Jude set his jaw. “Do you need help, Rory?”
Yes. “Me? You’re joking, right? I’m fine.”
“Are you sure?”
I checked my watch. “Oh, look at the time. Our session is up.”
“No. We just got started.”
“Jude, we really need to talk about you.”
I pointed him to the chair. “You can’t honestly expect to play again this year.”
“I will be playing this year.”
“You’ve had five concussions over your career. Documented. Who knows how many more you suffered that went unnoticed. The last one put you in physical therapy for four months. You can’t put your body through this again.”
Jude stood, casting his jacket over his shoulders. I didn’t like his frown, and I hated even more than I’d caused it.
“I’m not just talking as a doctor,” I said. “I’m your friend, Jude. I care about you.”
More than I should have.
“I’m taking you out for dinner tonight.”
I blinked. “What?”
“There’s a little bar the guys were talking about around the corner. McCrees. They said the food was good, and a couple of them are going to harass the rookies there tonight. Meet me there at eight o’clock.”
“Because you need to eat, and we need to talk.” Jude stalked to the door. “I won’t take no for an answer, Doc.”
“Jude, I’m not going to sway my professional opinion—”
“Then I’ll appeal to you personally. I’m fine, Rory. No five-minute test will prove a damn thing about my head. We’ll meet for dinner, eat, and you’ll see that I’m good to play.” He paused. “And then we’re gonna figure out what to do with you.”
“I don’t need anything done with me. I can handle myself.”
“That makes two of us. Don’t keep me waiting.”
The door closed behind him.
My body shut down. Exhaustion. Nausea. Muscle aches. A headache that wouldn’t quit.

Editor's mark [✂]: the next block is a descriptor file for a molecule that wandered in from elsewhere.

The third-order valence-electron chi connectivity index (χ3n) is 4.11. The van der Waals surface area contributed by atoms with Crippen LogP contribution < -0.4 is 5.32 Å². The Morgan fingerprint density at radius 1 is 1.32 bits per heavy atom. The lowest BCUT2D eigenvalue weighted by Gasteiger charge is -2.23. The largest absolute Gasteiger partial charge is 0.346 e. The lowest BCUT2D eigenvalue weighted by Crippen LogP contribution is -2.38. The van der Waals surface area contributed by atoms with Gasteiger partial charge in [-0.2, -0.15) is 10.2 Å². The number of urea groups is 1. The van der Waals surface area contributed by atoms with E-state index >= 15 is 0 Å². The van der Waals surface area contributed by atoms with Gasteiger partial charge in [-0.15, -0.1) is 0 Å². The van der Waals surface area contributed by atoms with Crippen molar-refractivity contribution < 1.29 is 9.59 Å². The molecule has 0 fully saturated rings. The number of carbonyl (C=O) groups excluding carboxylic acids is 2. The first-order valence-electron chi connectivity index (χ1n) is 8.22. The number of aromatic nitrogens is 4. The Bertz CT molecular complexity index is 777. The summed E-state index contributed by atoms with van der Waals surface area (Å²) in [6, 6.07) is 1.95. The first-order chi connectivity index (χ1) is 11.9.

None of it compared to the simple thrill that coursed through my veins.
Jude Owens asked me out to dinner.
…Where was he sixteen weeks ago?
My memory wasn’t great anymore, but I couldn’t afford to forget about Rory.
I’d set two alerts on my phone to remind me.
8:00 – Rory @ McCrees
Still seemed weird to see her name flash on my screen though. Not that her contact information wasn’t in my list, but I usually called Eric when I needed something. Seeing her tonight shouldn’t have excited me as much as it did, but it wasn’t like I had a thriving social life in my new home.
I reached for the TV remote, but the Sports Nation broadcast shifted topics to something more familiar.
Ainsley Ruport’s smug grin filled the screen. Tonight’s top story—the rumors about my return to the league.
For eleven years, reporters had discussed my talent, my skill, and my amazing play on the field. Once, they all said the same thing—no defense can stop running back Jude Owens.
Ainsley chortled into the camera, his brow somehow sweaty while sitting behind a desk. “The rumor around the league is that free-agent Jude Owens is looking to sign a one-year contract with the Ironfield Rivets. It’s no secret the Rivets need firepower. After last season’s photo-gate scandal, Ironfield was stripped of their first and second round draft choices. But are they desperate enough to sign Jude Owens?”
Desperate? What the hell?
I toyed with the television remote in my left hand, the vibrating cell in my right. Time to go to McCrees…but Ainsley wasn’t finished.
“Owens might have the legs, but he’s rushing from the line of scrimmage directly into another concussion.” Ainsley grinned at his co-hosts. “The Rivets are wasting space in the salary cap if they sign Owens, a man who probably won’t even last a full season with his history of injuries and medical—”
The rage seethed within me. Blinding. Churning.
I pitched the remote across the room. At least, I thought it was the remote. I accidentally tossed my cell-phone instead. I swallowed a vulgar profanity and the quick bite of anger. The wires in my head must have shorted, and my left hand moved instead of my right.
Fuck. I hoped I hadn’t destroyed my phone.
I turned off the television and forced a breath through my lungs. The raging fog cleared.
What was happening to me? I never once had anger issues. Never had the impulse to break a remote or argue with a second-rate sports reporter.
I blamed it on frustration, not the concussion. I needed to get back on the field. Soon. I’d sat around for a year, only working out and running my own conditioning drills with a private trainer. No real contact. No pads. No football. That sort of inactivity didn’t do a man any good.